The earliest known Aaron bat!
1954 Hank Aaron Game Used Rookie Bat, PSA/DNA GU 9.5.
It may sound silly to suggest that an iconic first-ballot Hall of Famer has been underrated, but we wouldn't be the first to voice the sentiment. Mickey Mantle himself said as much upon his own retirement, telling a sportswriter, "As far as I'm concerned, Aaron is the best ballplayer of my era. He is to baseball of the last fifteen years what Joe DiMaggio was before him. He's never received the credit he's due."
Every sports fan worth his salt knows that Aaron spent a quarter century upon the home run throne (and was displaced through questionable means), but far fewer are aware that he remains the career leader in RBI's (2,297) and total bases (6,856), or that he ranks number three behind only Rose and Cobb in Major League hits. In short, Aaron authored one of the greatest careers in the history of American sports, one in which his reign as Home Run King was only a chapter of the epic tale.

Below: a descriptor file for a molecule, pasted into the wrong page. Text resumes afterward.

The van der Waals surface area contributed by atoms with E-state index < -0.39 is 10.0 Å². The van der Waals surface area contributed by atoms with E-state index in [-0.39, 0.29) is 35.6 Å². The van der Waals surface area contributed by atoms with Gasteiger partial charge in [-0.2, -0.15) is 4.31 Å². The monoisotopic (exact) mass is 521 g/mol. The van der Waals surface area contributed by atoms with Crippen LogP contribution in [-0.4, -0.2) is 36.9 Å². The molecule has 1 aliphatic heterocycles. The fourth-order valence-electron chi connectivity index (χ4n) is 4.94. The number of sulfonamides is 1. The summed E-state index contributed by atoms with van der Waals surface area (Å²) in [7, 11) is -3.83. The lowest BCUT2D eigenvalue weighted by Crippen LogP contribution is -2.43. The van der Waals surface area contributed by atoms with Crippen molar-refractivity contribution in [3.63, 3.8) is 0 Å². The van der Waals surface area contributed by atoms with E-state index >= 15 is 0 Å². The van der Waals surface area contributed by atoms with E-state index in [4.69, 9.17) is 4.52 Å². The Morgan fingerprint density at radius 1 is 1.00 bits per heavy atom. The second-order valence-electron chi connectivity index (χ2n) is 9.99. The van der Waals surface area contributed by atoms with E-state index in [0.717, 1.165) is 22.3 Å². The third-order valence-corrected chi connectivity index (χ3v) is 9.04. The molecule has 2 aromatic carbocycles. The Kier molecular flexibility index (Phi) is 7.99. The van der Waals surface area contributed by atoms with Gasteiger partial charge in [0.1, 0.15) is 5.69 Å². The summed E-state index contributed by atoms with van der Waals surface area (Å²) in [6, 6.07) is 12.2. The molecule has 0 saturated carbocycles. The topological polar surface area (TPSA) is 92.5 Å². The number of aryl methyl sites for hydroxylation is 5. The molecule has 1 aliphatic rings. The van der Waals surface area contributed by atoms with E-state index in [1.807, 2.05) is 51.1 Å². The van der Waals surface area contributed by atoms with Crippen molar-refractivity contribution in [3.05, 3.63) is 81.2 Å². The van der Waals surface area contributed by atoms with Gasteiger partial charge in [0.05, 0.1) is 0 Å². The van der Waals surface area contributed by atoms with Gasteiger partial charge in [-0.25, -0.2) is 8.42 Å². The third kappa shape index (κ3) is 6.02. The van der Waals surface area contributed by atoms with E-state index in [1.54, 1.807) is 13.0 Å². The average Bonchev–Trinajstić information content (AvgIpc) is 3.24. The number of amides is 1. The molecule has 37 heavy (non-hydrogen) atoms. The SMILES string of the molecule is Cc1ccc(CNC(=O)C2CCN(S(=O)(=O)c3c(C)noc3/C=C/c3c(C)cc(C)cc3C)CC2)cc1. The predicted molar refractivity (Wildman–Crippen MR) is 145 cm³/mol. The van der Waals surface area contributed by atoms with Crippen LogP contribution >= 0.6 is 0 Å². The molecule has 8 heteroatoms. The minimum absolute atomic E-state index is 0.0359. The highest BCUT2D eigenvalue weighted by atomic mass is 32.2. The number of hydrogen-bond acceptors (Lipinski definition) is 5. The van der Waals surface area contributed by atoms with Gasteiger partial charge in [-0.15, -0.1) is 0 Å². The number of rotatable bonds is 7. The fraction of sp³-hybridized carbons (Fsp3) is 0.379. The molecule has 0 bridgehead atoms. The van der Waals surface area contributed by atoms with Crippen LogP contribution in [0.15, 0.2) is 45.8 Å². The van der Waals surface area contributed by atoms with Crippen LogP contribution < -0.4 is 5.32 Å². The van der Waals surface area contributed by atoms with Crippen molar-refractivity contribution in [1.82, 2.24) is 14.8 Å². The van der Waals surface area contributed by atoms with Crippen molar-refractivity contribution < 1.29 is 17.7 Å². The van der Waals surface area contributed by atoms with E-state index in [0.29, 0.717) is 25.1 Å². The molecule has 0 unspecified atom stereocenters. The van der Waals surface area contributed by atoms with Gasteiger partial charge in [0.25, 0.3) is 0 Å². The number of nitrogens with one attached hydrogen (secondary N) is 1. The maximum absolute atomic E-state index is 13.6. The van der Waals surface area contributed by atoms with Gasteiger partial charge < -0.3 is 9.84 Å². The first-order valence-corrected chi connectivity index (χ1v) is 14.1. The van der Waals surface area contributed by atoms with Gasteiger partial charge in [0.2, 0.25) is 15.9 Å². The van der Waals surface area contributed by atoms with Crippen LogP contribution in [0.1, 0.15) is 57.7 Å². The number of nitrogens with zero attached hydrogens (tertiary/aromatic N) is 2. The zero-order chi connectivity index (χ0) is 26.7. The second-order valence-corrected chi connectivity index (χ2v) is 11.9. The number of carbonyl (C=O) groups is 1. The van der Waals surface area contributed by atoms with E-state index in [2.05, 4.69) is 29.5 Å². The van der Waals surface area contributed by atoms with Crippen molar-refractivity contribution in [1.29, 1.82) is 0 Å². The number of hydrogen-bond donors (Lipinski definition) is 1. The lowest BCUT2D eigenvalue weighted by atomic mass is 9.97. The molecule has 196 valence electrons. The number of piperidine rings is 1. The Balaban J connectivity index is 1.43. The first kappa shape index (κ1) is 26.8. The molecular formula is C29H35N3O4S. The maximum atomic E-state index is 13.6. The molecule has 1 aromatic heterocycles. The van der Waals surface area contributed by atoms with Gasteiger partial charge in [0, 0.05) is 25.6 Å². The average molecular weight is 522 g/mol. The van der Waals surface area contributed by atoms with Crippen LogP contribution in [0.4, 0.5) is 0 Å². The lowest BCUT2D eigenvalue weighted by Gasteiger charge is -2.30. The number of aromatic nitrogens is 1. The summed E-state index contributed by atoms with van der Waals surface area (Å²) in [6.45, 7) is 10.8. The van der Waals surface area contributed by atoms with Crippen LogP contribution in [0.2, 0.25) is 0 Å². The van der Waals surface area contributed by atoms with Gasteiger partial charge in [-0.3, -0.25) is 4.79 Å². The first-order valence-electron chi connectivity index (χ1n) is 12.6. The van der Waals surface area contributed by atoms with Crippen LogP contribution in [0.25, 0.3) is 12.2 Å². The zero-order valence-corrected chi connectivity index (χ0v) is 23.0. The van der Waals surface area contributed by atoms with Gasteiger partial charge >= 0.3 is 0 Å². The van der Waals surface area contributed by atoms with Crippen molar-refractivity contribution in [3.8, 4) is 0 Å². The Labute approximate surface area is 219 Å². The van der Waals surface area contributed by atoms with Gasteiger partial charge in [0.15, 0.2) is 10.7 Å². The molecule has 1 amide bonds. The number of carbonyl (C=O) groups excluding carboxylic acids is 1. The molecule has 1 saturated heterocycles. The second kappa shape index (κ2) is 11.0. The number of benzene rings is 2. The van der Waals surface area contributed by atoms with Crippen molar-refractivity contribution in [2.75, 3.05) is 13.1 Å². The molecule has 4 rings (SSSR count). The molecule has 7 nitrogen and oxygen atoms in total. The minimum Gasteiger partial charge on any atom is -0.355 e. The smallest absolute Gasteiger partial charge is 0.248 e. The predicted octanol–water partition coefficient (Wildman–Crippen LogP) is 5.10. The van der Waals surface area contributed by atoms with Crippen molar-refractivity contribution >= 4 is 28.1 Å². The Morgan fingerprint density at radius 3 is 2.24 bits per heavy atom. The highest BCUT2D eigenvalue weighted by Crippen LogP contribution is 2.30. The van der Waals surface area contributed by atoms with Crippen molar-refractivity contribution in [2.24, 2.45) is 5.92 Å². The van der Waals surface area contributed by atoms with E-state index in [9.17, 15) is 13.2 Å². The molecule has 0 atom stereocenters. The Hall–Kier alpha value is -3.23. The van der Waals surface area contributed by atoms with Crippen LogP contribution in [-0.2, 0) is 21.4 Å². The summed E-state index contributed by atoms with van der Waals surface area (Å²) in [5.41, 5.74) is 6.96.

That tale begins here, with a signature model Hillerich & Bradsby T73 dating to the first of Aaron's twenty-three Major League seasons. We are unaware of any other examples of this Aaron model ever surfacing at public auction, one of just three shipped to the young Brave during his debut campaign. It has been theorized that Aaron grew fond of the T73 during spring training of that year, borrowing those of his new friend and teammate Del Crandall, whose ordering records list a delivery of six for March 8th of that year. Aaron would only receive five personal model T73 bats from the Louisville factory during his career--the other two being 1955 All-Star Game models--thereby assuring rookie vintage here.
The bat was given to our consignor, then a thirteen-year-old boy thrilled by the recent arrival of Major League Baseball in Milwaukee, by the Braves bat boy as the young fan lingered by the ramp between the dugout and locker room hoping to collect autographs. His letter of provenance will accompany the bat.
This thirty-six inch (36"), thirty-three ounce (33 oz.) relic was clearly a workhorse for the twenty-year-old slugger, as the grain of the barrel swollen from punishment. Green rack streaks and a multitude of ball marks adorn the barrel, and light pine tar appears at the cracked and professionally-repaired handle. One of the very earliest scepters from the man who would be King. LOA from PSA/DNA, GU 9.5. Letter of provenance from consignor.
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